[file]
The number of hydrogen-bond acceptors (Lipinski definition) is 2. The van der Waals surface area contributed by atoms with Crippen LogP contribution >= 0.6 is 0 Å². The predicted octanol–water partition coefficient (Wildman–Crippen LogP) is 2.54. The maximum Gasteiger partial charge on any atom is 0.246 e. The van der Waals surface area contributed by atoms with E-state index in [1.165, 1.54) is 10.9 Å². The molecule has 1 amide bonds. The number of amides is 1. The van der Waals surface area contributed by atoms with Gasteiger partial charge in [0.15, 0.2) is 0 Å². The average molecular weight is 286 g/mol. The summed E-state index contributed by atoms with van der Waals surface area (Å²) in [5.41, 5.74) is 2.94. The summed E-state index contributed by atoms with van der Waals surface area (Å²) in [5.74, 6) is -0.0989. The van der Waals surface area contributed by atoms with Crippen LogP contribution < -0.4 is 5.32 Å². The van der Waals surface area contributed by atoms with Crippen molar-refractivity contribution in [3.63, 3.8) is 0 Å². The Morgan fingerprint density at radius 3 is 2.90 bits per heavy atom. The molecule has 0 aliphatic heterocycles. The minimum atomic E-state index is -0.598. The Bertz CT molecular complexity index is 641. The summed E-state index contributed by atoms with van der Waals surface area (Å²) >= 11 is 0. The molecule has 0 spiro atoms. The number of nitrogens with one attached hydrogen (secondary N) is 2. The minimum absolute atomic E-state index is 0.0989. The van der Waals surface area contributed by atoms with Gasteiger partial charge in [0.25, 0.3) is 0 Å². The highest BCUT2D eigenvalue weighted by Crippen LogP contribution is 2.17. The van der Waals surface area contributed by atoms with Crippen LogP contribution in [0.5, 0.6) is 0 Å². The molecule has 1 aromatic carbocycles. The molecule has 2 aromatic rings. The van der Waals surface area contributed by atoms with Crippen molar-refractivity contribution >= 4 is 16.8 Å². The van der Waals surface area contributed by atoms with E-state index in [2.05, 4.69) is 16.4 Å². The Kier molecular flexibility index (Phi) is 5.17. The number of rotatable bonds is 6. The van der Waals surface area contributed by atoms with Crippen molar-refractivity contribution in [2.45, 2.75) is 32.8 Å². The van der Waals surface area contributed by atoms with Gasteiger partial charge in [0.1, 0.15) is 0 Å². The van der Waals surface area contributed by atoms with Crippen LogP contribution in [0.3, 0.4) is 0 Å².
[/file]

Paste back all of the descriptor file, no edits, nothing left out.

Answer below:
The number of hydrogen-bond acceptors (Lipinski definition) is 2. The van der Waals surface area contributed by atoms with Crippen LogP contribution >= 0.6 is 0 Å². The predicted octanol–water partition coefficient (Wildman–Crippen LogP) is 2.54. The maximum Gasteiger partial charge on any atom is 0.246 e. The van der Waals surface area contributed by atoms with E-state index in [1.165, 1.54) is 10.9 Å². The molecule has 1 amide bonds. The number of amides is 1. The van der Waals surface area contributed by atoms with Gasteiger partial charge in [0.15, 0.2) is 0 Å². The average molecular weight is 286 g/mol. The summed E-state index contributed by atoms with van der Waals surface area (Å²) in [5.41, 5.74) is 2.94. The summed E-state index contributed by atoms with van der Waals surface area (Å²) in [5.74, 6) is -0.0989. The van der Waals surface area contributed by atoms with Crippen LogP contribution < -0.4 is 5.32 Å². The van der Waals surface area contributed by atoms with Crippen molar-refractivity contribution in [3.63, 3.8) is 0 Å². The Morgan fingerprint density at radius 3 is 2.90 bits per heavy atom. The molecule has 0 aliphatic heterocycles. The minimum atomic E-state index is -0.598. The Bertz CT molecular complexity index is 641. The summed E-state index contributed by atoms with van der Waals surface area (Å²) >= 11 is 0. The molecule has 0 spiro atoms. The number of nitrogens with one attached hydrogen (secondary N) is 2. The minimum absolute atomic E-state index is 0.0989. The van der Waals surface area contributed by atoms with Gasteiger partial charge in [0.25, 0.3) is 0 Å². The highest BCUT2D eigenvalue weighted by Crippen LogP contribution is 2.17. The van der Waals surface area contributed by atoms with Crippen LogP contribution in [0.5, 0.6) is 0 Å². The molecule has 1 aromatic carbocycles. The molecule has 2 aromatic rings. The van der Waals surface area contributed by atoms with Crippen molar-refractivity contribution >= 4 is 16.8 Å². The van der Waals surface area contributed by atoms with E-state index in [2.05, 4.69) is 16.4 Å². The Kier molecular flexibility index (Phi) is 5.17. The number of rotatable bonds is 6. The van der Waals surface area contributed by atoms with Crippen molar-refractivity contribution in [2.45, 2.75) is 32.8 Å². The van der Waals surface area contributed by atoms with Gasteiger partial charge in [0.1, 0.15) is 0 Å². The van der Waals surface area contributed by atoms with Crippen LogP contribution in [0.3, 0.4) is 0 Å².